There were only a handful of passengers (in addition to the aforementioned bitch-with-a-cane) who still, at their advanced age, hadn’t learned proper manners. After a heartfelt talk in the Ambassador Lounge about Venice by a British woman who had married an Italian and lived in the city with their three little girls, an older woman in the audience declared rather frostily and with obvious disappointment, “I had expected your talk to cover more about your daily life...” It hadn’t occurred to her that there might have been a better way to ask the young speaker to share the details of living day-to-day in Venice that might not have sounded so condescending.
There’s always something to learn from our elders but sometimes the tables can be turned. I did my best to school one elderly British gentleman on the benefits of the online world when he scolded me while I sat beside the pool with my Mac on my lap, tsk-tsk, to stop looking at my computer and just enjoy the trip. I drew a long breath and took a big bite of the shiny green apple I’d taken from the breakfast buffet before I responded. The cartoon thought bubble above my head read, “And you think I’m not enjoying myself because...?” I felt chastened and since I don’t like the feeling, I responded that I actually was enjoying myself and decided to follow up with some questions:
“Sir, are you reading books on board?”
“Oh yes,” he replied, “I’m reading several.”
“Well, I’m reading a really good memoir on my computer. Do you read the newspaper?” I asked.
“Of course,” he added, holding up the printed Guardian excerpts provided each morning in the ship’s library. “Do you?”
“Yes, but my newspaper is on my laptop,” and I showed him the article I was reading.
Pushing my luck, I then asked, “Have you written any postcards since we left Piraeus?”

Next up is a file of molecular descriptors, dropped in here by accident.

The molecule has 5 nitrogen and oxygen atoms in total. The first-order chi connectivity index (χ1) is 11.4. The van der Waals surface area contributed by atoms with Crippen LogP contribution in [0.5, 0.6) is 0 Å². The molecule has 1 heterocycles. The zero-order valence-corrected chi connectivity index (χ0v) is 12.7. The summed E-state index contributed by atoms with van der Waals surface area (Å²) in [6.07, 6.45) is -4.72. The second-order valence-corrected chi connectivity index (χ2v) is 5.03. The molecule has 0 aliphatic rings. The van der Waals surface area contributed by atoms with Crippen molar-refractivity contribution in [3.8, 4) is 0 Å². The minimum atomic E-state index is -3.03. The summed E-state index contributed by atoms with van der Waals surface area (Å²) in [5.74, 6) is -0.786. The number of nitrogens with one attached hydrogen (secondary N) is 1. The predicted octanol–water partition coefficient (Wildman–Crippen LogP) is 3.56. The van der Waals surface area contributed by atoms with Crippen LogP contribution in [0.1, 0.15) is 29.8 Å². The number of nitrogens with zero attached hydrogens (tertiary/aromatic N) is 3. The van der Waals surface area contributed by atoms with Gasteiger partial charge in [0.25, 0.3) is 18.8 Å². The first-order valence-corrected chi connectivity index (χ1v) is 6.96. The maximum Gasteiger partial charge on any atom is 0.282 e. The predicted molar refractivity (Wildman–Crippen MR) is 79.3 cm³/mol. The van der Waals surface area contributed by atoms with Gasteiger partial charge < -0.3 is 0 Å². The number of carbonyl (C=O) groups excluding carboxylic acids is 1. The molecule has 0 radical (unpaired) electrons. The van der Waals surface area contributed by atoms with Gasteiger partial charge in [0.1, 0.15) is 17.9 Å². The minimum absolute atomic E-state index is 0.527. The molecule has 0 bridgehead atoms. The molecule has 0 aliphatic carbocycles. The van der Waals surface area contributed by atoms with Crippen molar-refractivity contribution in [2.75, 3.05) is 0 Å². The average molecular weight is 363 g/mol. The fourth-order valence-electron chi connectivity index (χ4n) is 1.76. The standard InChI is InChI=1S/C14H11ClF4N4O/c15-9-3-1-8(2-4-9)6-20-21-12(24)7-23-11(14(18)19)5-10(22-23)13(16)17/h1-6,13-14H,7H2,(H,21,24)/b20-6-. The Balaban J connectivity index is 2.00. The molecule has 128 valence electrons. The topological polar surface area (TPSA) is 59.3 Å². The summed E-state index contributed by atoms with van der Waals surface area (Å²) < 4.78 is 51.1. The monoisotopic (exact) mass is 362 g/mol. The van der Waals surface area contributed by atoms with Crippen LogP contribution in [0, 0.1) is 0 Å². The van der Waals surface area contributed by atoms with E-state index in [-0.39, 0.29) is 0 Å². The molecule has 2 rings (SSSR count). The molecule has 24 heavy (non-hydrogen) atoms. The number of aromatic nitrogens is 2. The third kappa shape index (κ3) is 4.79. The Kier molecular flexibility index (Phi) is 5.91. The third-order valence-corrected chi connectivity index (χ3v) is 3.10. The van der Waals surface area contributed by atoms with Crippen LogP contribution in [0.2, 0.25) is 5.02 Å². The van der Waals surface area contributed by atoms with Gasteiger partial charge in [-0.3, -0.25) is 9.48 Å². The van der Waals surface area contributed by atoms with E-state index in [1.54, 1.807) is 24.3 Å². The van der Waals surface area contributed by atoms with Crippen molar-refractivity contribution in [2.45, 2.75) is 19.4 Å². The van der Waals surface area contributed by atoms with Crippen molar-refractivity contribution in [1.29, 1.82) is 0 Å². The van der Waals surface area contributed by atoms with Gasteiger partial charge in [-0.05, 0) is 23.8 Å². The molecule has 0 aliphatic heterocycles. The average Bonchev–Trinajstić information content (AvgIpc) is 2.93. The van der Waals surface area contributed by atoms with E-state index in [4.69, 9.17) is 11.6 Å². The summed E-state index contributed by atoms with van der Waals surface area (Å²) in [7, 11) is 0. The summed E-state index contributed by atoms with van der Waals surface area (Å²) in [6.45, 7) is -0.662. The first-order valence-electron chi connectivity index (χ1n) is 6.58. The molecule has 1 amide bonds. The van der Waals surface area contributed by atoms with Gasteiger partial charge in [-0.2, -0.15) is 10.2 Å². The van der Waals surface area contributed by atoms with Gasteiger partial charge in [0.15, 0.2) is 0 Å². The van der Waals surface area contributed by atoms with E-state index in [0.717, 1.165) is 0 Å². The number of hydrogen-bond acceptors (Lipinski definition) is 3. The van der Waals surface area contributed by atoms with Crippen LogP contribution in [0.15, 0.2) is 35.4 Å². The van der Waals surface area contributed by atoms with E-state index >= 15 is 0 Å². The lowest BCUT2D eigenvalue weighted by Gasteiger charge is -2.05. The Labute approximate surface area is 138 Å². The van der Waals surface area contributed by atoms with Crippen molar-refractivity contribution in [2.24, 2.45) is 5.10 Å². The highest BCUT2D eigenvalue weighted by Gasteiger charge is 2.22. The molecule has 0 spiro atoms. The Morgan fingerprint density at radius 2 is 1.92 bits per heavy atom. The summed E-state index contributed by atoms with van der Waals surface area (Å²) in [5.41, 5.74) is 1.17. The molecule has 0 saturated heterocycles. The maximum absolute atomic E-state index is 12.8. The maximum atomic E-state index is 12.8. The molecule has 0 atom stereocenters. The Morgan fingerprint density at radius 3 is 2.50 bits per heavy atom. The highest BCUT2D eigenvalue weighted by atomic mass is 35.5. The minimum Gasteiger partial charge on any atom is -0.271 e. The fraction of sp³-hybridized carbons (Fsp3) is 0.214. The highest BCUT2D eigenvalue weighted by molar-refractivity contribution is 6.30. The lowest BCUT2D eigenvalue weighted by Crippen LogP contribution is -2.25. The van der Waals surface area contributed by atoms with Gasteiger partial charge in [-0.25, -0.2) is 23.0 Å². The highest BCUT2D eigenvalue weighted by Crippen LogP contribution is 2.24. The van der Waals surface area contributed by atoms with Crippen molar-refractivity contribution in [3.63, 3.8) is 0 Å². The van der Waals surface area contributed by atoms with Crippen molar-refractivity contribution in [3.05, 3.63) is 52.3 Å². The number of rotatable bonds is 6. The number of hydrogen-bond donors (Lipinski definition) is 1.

“Yes, a few,” he admitted, “to my daughter and my grandson.”
“And I write notes to my children as well, almost every day, but I send them emails with pictures attached,” I shared.
And then he observed, “I hope you don’t mind me asking, but I saw you typing this morning in the Observation Lounge for an awfully long time. A long email?”
Clearly, my intimate relationship with my laptop and the time we spend together had piqued this man’s interest.
“I don’t mind at all,” I told him and then filled him in on our yearlong travels. “I’m writing a journal about our experiences and it’s all right here on my trusty computer.”
“I’ve always wished I’d kept a journal each time I travel, but I’m afraid I never have,” he confessed, rather wistfully.
We talked a bit more about traveling and as he packed up his things to head inside for tea, conceded, “I stand corrected. You appear to know just what you’re doing poolside.”
The next morning, he passed by me at breakfast with my computer open next to my muesli and yogurt on the table and with a quick wave and a wink declared, “Enjoy the headlines!”
I think I may have won him over. With gusto.
Pictures of our adventures: http://gapyeargirlgoestoeurope.shutterfly.com